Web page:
The Interior Department hasn’t had a permanent inspector general at the helm for more than a decade, but President Donald Trump’s pick for the job told members of the Senate Energy and Natural Resources Committee he has “zero intention” of shutting down ongoing conflict of interest probes of the agency’s leadership, including those involving Secretary David Bernhardt.
“I have no problem making referrals over to the Department of Justice. If there’s an obstruction of our investigation into agency employees, I’ll have DoJ on speed-dial if I need to,” Interior IG nominee Mark Greenblatt said Thursday in a confirmation hearing. “We are going to do our investigations in a fair, objective, independent way. We’re going to follow the evidence wherever it goes, we’re going to do thorough exhaustive investigations and we will close them when they’re closed.”
Prior to his nomination, Greenblatt worked in the special investigations unit of the Justice Department’s OIG and later became assistant inspector general for investigations at the Commerce Department’s IG office.
In that latter role, an investigation by his office found 40 Census Bureau employees had falsely claimed nearly 20,000 hours of work they did not do, leading to more than a $1 million in improper payments.
For the past 10 years, Mary Kendall has served as the acting Interior IG. However, Kendall announced that she’ll step down from her position later this month, and will serve as deputy IG at Amtrak.
Committee Ranking Member Joe Manchin (D-W.V.) thanked Kendall for her service as Interior’s top watchdog, but stressed the need for permanent leadership, especially at the agency with the longest permanent IG vacancy in government.
“The department should not be run by acting officials. Our laws and our Constitution require Senate confirmation of its principal officers. So I’m pleased that we finally have these nominations,” Manchin said.
While Greenblatt said some agency OIGs consider sexual harassment investigations out of their purview, he said Interior OIG has taken a “proactive” approach to looking into the issue.
“When it rises to a pervasive level that impacts the operations of the entity, then that’s when it gets OIG involvement,” Greenblatt said.
If confirmed, Greenblatt would serve as the agency’s top watchdog at a time when the OIG is looking into at least seven ethics violations against Bernhardt. And before that, the watchdog spent considerable time and effort looking into allegations of ethics violations concerning former Secretary Ryan Zinke.
Last October, Interior walked back claims that it would replace acting IG Kendall while her office continued work on its probes against Zinke.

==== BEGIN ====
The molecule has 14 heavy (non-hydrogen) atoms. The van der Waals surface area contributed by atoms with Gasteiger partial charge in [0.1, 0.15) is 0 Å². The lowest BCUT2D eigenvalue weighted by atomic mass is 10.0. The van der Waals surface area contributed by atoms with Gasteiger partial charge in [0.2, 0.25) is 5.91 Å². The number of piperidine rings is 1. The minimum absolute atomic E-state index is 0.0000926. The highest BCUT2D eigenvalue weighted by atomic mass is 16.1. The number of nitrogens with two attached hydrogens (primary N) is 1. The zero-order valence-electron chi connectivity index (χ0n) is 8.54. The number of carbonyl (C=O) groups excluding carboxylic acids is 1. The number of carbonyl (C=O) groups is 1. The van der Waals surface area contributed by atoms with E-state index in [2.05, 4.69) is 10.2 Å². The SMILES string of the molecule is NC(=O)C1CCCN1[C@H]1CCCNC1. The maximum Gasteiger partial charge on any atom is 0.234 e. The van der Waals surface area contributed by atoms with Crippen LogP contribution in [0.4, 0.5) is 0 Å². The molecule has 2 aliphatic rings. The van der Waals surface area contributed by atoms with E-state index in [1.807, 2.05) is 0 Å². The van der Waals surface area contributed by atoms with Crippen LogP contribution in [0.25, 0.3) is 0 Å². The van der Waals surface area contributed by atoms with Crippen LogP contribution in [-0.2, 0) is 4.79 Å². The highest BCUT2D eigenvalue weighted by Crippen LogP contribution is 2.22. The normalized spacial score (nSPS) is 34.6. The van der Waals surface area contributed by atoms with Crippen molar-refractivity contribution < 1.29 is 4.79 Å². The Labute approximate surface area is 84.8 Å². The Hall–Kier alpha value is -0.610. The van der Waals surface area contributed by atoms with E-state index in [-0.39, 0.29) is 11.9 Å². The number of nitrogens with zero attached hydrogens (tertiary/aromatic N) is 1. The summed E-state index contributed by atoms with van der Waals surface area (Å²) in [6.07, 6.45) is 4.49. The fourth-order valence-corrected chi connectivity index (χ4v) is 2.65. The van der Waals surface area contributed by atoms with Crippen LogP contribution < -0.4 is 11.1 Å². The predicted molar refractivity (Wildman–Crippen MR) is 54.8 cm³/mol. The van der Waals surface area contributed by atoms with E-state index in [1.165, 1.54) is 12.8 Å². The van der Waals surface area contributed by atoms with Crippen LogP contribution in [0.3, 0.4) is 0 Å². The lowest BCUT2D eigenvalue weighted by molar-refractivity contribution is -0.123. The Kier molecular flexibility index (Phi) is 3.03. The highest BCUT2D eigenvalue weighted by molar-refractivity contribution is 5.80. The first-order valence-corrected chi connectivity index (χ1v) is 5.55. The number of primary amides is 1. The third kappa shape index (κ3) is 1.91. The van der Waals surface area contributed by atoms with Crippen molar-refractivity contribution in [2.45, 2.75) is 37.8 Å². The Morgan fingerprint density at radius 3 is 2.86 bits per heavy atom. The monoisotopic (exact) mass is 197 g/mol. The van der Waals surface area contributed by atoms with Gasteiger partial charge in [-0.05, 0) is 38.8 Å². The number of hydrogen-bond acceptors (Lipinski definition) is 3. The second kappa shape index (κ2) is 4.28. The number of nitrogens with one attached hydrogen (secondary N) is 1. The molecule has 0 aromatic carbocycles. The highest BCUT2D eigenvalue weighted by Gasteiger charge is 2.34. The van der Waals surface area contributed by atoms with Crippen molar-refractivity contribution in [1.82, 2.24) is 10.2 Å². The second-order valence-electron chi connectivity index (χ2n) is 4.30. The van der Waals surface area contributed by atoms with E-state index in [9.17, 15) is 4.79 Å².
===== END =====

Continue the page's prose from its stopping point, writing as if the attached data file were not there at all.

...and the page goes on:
More notably, those claims came from Department of Housing and Urban Development Secretary Ben Carson, who congratulated former HUD political appointee Suzanne Tufts on her new role as acting Interior IG in a since-deleted tweet. An Interior spokeswoman said Carson “had false information” about the position.
The committee also heard from Daniel Jorjani, the Trump administration’s pick for agency solicitor who currently serves as the agency’s principal deputy solicitor.
Both nominees, if confirmed, would find themselves working together in some aspects. In the event the OIG finds an Interior employee has engaged in misconduct, it would refer that case to the general counsel’s office to determine disciplinary measure.
Both positions “must play lead roles in ensuring the integrity of the department and its officials, ensuring that they meet the highest ethical standards,” Manchin said. “They both must be willing and able to speak truth to power.”
However, Sen. Angus King (I-Maine) questioned Jorjani’s stance on agency oversight.
“‘OIGs love travel investigations — they’re easy to document and spin in a negative way,’’ King said, citing one of Jorjani’s emails.
Several former Trump cabinet secretaries, including Zinke, have faced scrutiny for travel spending during their tenure.
“What the hell do you mean by that?” King then asked. “Doesn’t that imply disrespect for the Office of Inspector General?”
“I can only say I have the highest utmost respect to the Office of Inspector General,” Jorjani said, adding that travel policy violations are “incredibly easy to document.”
Jorjani also added said the agency has recently hired more than 40 career ethics officials and expects to bring another 25 personnel on board before the end of September.